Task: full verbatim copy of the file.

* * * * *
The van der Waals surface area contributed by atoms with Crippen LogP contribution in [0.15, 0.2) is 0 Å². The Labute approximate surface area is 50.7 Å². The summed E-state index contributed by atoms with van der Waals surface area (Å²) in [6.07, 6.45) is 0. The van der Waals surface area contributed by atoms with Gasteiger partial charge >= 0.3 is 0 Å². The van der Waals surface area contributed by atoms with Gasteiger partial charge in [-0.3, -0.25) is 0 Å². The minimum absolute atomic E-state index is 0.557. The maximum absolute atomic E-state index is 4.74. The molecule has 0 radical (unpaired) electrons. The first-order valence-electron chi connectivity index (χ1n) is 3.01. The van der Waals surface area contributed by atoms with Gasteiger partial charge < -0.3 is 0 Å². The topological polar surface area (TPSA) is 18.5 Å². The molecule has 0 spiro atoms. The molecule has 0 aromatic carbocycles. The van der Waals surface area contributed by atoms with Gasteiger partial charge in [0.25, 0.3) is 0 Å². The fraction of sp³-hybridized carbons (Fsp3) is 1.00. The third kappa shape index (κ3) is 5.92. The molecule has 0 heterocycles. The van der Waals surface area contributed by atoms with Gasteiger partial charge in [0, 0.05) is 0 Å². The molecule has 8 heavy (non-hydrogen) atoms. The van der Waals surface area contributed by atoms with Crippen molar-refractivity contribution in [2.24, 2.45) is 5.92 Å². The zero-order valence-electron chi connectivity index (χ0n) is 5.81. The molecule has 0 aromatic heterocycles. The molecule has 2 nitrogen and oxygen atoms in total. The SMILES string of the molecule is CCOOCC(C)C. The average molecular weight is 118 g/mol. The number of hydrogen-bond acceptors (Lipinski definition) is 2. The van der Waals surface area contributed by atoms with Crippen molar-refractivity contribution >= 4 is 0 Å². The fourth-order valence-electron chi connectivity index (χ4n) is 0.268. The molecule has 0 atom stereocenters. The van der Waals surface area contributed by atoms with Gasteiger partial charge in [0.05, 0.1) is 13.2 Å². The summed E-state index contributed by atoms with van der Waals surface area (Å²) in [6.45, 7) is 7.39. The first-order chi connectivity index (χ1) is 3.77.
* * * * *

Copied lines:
The van der Waals surface area contributed by atoms with Crippen LogP contribution in [0.15, 0.2) is 0 Å². The Labute approximate surface area is 50.7 Å². The summed E-state index contributed by atoms with van der Waals surface area (Å²) in [6.07, 6.45) is 0. The van der Waals surface area contributed by atoms with Gasteiger partial charge >= 0.3 is 0 Å². The van der Waals surface area contributed by atoms with Gasteiger partial charge in [-0.3, -0.25) is 0 Å². The minimum absolute atomic E-state index is 0.557. The maximum absolute atomic E-state index is 4.74. The molecule has 0 radical (unpaired) electrons. The first-order valence-electron chi connectivity index (χ1n) is 3.01. The van der Waals surface area contributed by atoms with Gasteiger partial charge < -0.3 is 0 Å². The topological polar surface area (TPSA) is 18.5 Å². The molecule has 0 spiro atoms. The molecule has 0 aromatic carbocycles. The van der Waals surface area contributed by atoms with Gasteiger partial charge in [0.25, 0.3) is 0 Å². The fraction of sp³-hybridized carbons (Fsp3) is 1.00. The third kappa shape index (κ3) is 5.92. The molecule has 0 heterocycles. The van der Waals surface area contributed by atoms with Gasteiger partial charge in [0, 0.05) is 0 Å². The molecule has 8 heavy (non-hydrogen) atoms. The van der Waals surface area contributed by atoms with Crippen molar-refractivity contribution in [2.24, 2.45) is 5.92 Å². The zero-order valence-electron chi connectivity index (χ0n) is 5.81. The molecule has 0 aromatic heterocycles. The molecule has 2 nitrogen and oxygen atoms in total. The SMILES string of the molecule is CCOOCC(C)C. The average molecular weight is 118 g/mol. The number of hydrogen-bond acceptors (Lipinski definition) is 2. The van der Waals surface area contributed by atoms with Crippen molar-refractivity contribution >= 4 is 0 Å². The fourth-order valence-electron chi connectivity index (χ4n) is 0.268. The molecule has 0 atom stereocenters. The van der Waals surface area contributed by atoms with Gasteiger partial charge in [0.05, 0.1) is 13.2 Å². The summed E-state index contributed by atoms with van der Waals surface area (Å²) in [6.45, 7) is 7.39. The first-order chi connectivity index (χ1) is 3.77.